Informational calm changes from setting to setting because the circumstances change from moment to moment.
Calm is an ongoing and continual resource every dog seeks determined by the immediate.

What happens when you change the walk from the routine neighborhood outing to a stroll around the park.  The dogs' information has changed as to what and how they are to interact with both you and the environment.  A calm dog follows you no matter where or what is happening around them.
Teach your dog the action of a behavior will cause them to only respond to a limited learning parameter such as: to only follow direction in the house, but, be prepared to see a completely different dog at the Vets office as the dog next to them whines and lunges.

Calm must go every where with your dog.  Calm must be available and present to assist your dog no matter where they are or what they encounter.

Calm comes from you!

Being in your presence should create calm.
Calm means your dog has learned to defer to you no matter what is going on around them.

So you must exude calm in all things.

How do you know if you create calm?

While watching TV does your dog come and lay quietly next to you on the floor or do they demand you constant attention?  Bump you with their nose, toss toys into your lap, bark in your face, these thing indicate there is no calm leadership.
Out for a walk, does your dog get invested in following their nose, not you?
Can you call you dog away from or off any distraction?

A calm leader causes their dog to follow them without telling them to do so.  The dog choose to follow the leader because dogs seek calm!

Tuesday, September 30, 2014

The Brilliant Dog
Jeanne Perciaccanto
Ultimate Dog Training

Every day, as a dog trainer, I have the privilege of helping dog owners unlock the beauty and brilliance inherent in their dog.
This brilliance is found in them as part of the nature of their species.  We as humans are gifted in possession of the only animal in nature that can live with us as companions and choose to work with us in service.

Unfortunately, in recent years, we have begun to cheat our dogs, preventing that brilliance from shining through as intended in nature.
When they hunt for food in our homes, we correct them.
Seeking activity and action outside the confined boundaries of a limited space of existence, we stop them.
Pragmatic endeavors to satisfy natural drives cause them to be crated and confined.
We have created a very confusing dichotomy within our dogs.  We love them, but, we hate for them to be dogs.

Dogs were much better off as working farm dogs.  In shared service with us as guardians, hunters and caretakers over livestock, food stores and family, they were able to utilize their own personal brilliance daily.  They thought and problem solved and made choices that impacted their livelihood and safety as well as those in their charge.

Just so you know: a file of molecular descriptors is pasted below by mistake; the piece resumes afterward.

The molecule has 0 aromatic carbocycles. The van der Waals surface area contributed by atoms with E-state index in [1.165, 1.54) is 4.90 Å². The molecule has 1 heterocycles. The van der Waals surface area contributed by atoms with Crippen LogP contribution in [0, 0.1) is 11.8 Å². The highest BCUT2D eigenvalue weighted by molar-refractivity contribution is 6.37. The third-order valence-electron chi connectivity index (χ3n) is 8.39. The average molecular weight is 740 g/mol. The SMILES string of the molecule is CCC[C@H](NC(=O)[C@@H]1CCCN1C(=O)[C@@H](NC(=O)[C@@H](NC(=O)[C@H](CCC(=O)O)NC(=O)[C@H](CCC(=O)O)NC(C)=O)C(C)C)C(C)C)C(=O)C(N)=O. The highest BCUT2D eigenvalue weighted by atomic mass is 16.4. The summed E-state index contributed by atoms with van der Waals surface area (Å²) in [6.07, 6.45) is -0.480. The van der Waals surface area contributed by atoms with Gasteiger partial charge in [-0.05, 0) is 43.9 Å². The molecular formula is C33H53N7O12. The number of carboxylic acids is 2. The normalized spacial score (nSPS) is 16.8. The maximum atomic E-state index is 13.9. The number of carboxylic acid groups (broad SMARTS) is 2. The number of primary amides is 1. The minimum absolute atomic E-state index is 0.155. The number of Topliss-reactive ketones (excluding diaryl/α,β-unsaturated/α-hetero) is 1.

As partners and working companions our need of their help fulfilled their lives with us.
Our companions were once an artist creating a brilliant canvass of nature and nurture towards and with those they shared life.

The suburban dog of today is bored, confused and confined from the very life in which they need to participate.

There are certainly things we should never allow our dogs to do unless they are trained with the proper know how for safety.  Are we however, teaching those skills or finding it easier to never address what our dogs truly need for a complete life as a dog and companion?

Barking, biting, digging in garbage and the yard is a cry from your dog that they are bored with the life you offer.  Trying very hard to please you but unable to satisfy their own basic needs and drives cause conflict in many of our homes.

My goal is to find ways to unlock that brilliance with many different tools.

I train dogs to off leash control and safety so owners can hike and allow them off leash to think freely in nature but still maintain that connection that keeps them safe.

Bringing thought provoking games into routine training programs to enhance their learning beyond the typical basic training keep dog mentally active.  Games designed as training for hunting and scent work so dogs can use those scent drives in and around their homes.  There are many ways to teach adaptable skills but by doing so will keep them thinking and utilizing that brilliant brain and preventing boredom.

Teaching owners how to see their dogs think and learn enable them to keep building difficulty levels forward and keeping them mentally active.
This type of thought training is incorporated into the basic skills learning but it changes how our dogs learn their skills.

I don’t train dogs, I teach them to think and learn how to make the right choices.

What have you done to see your dogs’ brilliance today?